What do the senate elections and the Lux Style Awards have in common? Both events are flashy, high profile affairs in which small groups of people cast secret ballots to select winners from amongst a shortlist of candidates nominated by a panel of industry heavyweights. Similarly, both events are routinely marred by allegations of horse-trading, backstabbing, and general misconduct, as those denied nominations, as well as those who fail to win in their categories, accuse their rivals and the powers-that-be of engineering their defeats through underhand means. The proceedings of both are also characterized by long stretches filled with interminable monologues delivered by vacuous blowhards whose speechifying is occasionally punctuated with pithy pronouncements from the master of ceremonies and sudden and unexpected bouts of singing, dancing, and fighting involving the attendees. If it were not for the fact that the senate elections are marginally more entertaining than the Lux Style Awards, it would be virtually impossible to tell the two apart.

Much has been made of the PML-N’s ‘defeat’ at the hands of the Opposition parties in last week’s senate elections. In a sense, as many have correctly observed, it was clear that trouble was brewing when a group of rebellious PML-N legislators brought down Balochistan’s provincial government, setting the stage for the election of several ‘independent’ Baloch senators whose votes were crucial to the eventual election of the new Senate chairman. This expected yet unexpected development was accompanied by the alleged defection of several PML-N electors who used their votes in Punjab to ensure the selection of one senator from the PTI. While the PML-N eventually emerged as the single largest party in the Upper House, its strength falls short of an outright majority, and the Opposition has demonstrated that it has the numbers and the will to thwart the will of the government as and when required.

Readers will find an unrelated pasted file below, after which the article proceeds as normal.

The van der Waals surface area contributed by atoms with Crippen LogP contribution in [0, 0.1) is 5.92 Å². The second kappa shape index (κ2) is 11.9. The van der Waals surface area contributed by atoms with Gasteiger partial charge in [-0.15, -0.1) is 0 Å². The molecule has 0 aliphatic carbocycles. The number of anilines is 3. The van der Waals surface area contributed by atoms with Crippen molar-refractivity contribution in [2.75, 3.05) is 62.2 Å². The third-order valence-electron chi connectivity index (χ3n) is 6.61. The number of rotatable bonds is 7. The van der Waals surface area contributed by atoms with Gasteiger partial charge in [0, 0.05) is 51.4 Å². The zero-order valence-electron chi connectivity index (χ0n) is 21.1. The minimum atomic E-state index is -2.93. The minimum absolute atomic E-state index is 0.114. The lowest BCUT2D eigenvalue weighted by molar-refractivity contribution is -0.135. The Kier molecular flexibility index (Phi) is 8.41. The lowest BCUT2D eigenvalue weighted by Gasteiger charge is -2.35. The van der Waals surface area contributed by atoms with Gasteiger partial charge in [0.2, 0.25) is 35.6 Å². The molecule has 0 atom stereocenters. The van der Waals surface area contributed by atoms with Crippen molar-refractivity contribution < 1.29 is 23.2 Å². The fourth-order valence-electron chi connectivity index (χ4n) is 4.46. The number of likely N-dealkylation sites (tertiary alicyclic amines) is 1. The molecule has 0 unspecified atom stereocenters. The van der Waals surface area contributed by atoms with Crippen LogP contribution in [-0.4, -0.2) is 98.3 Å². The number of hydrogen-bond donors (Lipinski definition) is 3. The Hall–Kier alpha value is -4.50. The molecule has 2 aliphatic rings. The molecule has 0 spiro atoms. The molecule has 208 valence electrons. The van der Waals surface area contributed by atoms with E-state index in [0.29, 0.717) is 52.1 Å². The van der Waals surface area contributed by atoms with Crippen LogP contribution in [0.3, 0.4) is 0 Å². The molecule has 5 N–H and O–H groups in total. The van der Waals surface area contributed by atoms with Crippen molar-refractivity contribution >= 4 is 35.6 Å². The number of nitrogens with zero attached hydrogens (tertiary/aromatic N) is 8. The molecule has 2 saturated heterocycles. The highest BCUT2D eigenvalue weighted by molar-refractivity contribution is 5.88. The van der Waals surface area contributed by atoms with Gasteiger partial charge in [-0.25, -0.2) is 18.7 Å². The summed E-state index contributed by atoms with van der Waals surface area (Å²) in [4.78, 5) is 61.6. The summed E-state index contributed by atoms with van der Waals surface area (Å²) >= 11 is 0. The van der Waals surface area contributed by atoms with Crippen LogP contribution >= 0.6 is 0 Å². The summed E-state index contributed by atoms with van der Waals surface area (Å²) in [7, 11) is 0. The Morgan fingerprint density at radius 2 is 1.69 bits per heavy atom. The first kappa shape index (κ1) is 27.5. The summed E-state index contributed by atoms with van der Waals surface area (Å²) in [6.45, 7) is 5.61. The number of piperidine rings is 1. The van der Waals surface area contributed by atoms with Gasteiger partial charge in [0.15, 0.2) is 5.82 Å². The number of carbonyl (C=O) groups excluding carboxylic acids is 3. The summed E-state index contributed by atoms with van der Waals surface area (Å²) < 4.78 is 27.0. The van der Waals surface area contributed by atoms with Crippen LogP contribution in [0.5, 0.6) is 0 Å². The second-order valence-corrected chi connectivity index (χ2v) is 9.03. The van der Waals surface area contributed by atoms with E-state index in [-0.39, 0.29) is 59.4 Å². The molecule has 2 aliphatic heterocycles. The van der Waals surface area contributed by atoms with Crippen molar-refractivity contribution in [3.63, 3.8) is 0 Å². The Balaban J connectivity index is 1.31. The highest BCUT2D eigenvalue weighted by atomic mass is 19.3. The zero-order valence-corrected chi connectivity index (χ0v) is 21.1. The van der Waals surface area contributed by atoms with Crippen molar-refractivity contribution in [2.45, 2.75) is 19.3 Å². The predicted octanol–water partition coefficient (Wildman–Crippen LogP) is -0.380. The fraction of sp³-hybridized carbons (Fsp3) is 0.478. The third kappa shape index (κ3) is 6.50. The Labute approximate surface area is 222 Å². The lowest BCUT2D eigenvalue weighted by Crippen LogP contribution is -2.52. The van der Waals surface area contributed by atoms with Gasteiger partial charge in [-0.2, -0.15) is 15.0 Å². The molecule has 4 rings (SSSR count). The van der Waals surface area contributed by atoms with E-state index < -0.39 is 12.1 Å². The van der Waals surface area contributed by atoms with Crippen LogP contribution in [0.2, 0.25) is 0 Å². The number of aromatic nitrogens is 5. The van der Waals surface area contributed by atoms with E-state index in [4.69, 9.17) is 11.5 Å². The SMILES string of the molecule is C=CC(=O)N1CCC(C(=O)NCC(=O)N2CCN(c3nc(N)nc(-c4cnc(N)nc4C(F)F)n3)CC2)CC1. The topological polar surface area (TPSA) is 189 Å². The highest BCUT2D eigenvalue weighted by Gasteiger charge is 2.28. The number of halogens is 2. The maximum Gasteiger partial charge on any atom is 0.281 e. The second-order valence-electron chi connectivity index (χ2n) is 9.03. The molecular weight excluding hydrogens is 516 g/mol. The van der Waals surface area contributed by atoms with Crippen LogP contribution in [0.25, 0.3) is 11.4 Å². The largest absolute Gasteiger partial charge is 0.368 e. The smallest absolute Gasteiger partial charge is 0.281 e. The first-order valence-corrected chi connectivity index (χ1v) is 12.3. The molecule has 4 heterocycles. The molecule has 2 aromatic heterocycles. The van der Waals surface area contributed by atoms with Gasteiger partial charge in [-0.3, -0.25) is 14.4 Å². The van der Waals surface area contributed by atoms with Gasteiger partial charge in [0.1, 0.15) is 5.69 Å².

At one level, this is not necessarily a bad thing. Critics of the PML-N, for example, might point towards the party’s penchant for centralization and autocratic decision-making in government as reasons to be wary of handing it control of both houses of parliament. Indeed, many will remember how the passage of the 14th Amendment and the introduction of the 15th Amendment (which never passed) during the late 1990s were indicative of how Nawaz Sharif once possessed both the desire and the will had to bring about constitutional changes that would have left him in power for life. Inasmuch as the Senate exists to exercise a check on the National Assembly, and guard against the tyranny of the majority, the presence of a robust opposition is something that should ideally be welcomed.